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New research points to the power of a highly educated sales force, supporting the case for a voluntary educational standard
The SafeRx Act, legislation that requires licensure of pharmaceutical sales representatives in Washington, DC, is the latest in what looks to be a long line of efforts to regulate interactions between industry sales reps and physicians. Legislators in Maine, New Hampshire, and Vermont also are eyeing the relationship, proposing legislation that would further restrict pharmaceutical sales-and-marketing activities.
James E. Dutton
This movement is increasingly organized and has what appears to be a growing number of supporters. No Free Lunch, a not-for-profit organization of healthcare providers, recently made headlines by urging medical students to resist the free pizza offered by drug companies. A health system in Duluth, MN, reported ridding its offices of 20 shopping carts of promotional items from pharmaceutical representatives and shipping them off to Africa. The Massachusetts Prescription Reform Coalition—a newly formed alliance that includes the AARP, the American Heart and Stroke Associations, as well as insurers such as BlueCross BlueShield of Massachusetts and Neighborhood Health Plan—announced its intention to work to eliminate the "inappropriate marketing practices" it says are driving up the cost of healthcare. The Prescription Project, an effort funded by the Pew Charitable Trust, has similar goals.
Some groups advocate eliminating the pharmaceutical sales call altogether, and stories abound of healthcare systems that have banned or severely restricted sales representative visits to physicians—not to mention individual physicians who have decided they will no longer see reps in their offices or clinics. These and other efforts create the impression that more and more of today's practicing physicians and other providers see no value in any aspect of the pharmaceutical industry's marketing efforts and want nothing to do with sales representatives. But is that perception accurate? Do physicians really want to do away with the sales call by pharmaceutical representatives?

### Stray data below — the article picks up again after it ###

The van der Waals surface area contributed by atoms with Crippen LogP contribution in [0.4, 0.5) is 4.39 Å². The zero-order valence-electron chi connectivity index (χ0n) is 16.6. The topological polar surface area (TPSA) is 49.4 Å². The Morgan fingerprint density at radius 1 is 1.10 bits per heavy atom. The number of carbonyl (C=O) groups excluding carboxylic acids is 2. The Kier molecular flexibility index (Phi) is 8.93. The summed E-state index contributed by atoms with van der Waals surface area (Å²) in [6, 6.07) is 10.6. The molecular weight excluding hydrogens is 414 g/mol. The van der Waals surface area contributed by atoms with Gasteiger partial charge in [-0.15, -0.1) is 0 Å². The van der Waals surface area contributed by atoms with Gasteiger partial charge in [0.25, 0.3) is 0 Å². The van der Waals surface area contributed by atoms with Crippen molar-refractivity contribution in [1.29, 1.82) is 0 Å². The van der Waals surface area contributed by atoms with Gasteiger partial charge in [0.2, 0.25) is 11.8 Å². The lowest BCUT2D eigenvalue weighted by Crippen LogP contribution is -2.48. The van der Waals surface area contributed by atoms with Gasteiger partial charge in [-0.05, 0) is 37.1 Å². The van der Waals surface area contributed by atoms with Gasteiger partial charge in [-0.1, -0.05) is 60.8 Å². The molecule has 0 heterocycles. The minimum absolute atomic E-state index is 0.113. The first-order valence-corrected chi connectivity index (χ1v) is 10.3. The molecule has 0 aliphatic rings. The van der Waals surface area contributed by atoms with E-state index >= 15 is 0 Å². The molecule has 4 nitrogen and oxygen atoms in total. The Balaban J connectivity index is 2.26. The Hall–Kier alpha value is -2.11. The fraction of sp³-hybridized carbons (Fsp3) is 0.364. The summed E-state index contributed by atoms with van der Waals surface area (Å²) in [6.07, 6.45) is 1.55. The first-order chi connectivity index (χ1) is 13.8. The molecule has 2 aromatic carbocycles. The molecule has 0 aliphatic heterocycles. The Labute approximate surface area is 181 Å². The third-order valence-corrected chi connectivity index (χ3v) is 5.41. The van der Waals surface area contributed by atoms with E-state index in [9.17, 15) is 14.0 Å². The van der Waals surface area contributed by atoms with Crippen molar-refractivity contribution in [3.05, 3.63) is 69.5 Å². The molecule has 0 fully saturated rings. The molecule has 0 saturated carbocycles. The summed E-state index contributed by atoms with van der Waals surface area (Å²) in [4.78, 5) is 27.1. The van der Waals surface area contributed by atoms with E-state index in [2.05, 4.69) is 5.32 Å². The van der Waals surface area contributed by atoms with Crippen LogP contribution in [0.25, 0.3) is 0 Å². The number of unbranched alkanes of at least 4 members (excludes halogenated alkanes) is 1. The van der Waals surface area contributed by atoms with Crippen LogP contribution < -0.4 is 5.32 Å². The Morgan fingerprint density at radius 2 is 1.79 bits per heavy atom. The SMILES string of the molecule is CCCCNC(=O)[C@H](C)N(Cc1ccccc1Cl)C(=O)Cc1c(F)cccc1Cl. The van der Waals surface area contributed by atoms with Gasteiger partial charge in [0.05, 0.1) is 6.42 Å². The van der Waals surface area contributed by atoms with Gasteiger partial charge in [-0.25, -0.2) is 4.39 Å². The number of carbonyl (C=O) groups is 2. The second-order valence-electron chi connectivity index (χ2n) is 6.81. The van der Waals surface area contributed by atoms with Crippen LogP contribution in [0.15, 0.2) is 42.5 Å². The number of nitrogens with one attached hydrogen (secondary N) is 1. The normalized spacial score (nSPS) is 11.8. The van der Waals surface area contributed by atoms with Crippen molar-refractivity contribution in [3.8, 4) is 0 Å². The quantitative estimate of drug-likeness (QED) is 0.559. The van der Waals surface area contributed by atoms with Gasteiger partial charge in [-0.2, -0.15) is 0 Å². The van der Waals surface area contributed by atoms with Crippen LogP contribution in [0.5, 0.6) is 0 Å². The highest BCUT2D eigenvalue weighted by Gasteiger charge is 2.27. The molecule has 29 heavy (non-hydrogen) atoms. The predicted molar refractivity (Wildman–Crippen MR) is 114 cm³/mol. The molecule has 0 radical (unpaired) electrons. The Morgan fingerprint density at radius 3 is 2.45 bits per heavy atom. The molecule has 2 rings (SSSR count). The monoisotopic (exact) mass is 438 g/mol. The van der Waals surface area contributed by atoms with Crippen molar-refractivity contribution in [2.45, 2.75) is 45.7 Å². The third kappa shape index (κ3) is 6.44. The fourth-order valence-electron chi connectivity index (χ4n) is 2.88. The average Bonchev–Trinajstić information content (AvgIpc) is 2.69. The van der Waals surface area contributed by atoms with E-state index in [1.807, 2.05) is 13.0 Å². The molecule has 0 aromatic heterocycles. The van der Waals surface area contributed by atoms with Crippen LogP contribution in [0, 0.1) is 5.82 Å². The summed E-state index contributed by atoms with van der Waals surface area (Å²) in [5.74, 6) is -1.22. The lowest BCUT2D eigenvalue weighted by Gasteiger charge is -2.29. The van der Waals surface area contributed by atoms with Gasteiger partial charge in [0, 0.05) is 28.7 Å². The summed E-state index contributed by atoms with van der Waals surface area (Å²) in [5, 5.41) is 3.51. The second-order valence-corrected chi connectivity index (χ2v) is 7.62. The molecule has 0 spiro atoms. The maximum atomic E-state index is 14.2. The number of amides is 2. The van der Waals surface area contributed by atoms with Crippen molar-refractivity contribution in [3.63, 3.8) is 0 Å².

To find out, CMR Institute decided to go to the source—physicians and industry representatives—and ask them about their experiences. What we found is that most physicians we surveyed do value sales representatives—if they are well informed, have something new to say, and have a well-rounded body of knowledge that goes beyond the specific attributes of the products they sell. Based on our preliminary research, CMR concluded that more education, not regulation, is the key to improving perceptions of the pharmaceutical industry and, most importantly, adding value to the quality of patient care.
Docs to Reps: You Oughta Know
CMR Institute conducted a series of focus groups with primary care physicians and specialists across the country, as well as a quantitative online survey, in which doctors were asked what qualities were most important in a sales representative. When asked, fewer than 10 percent said they do not see sales representatives.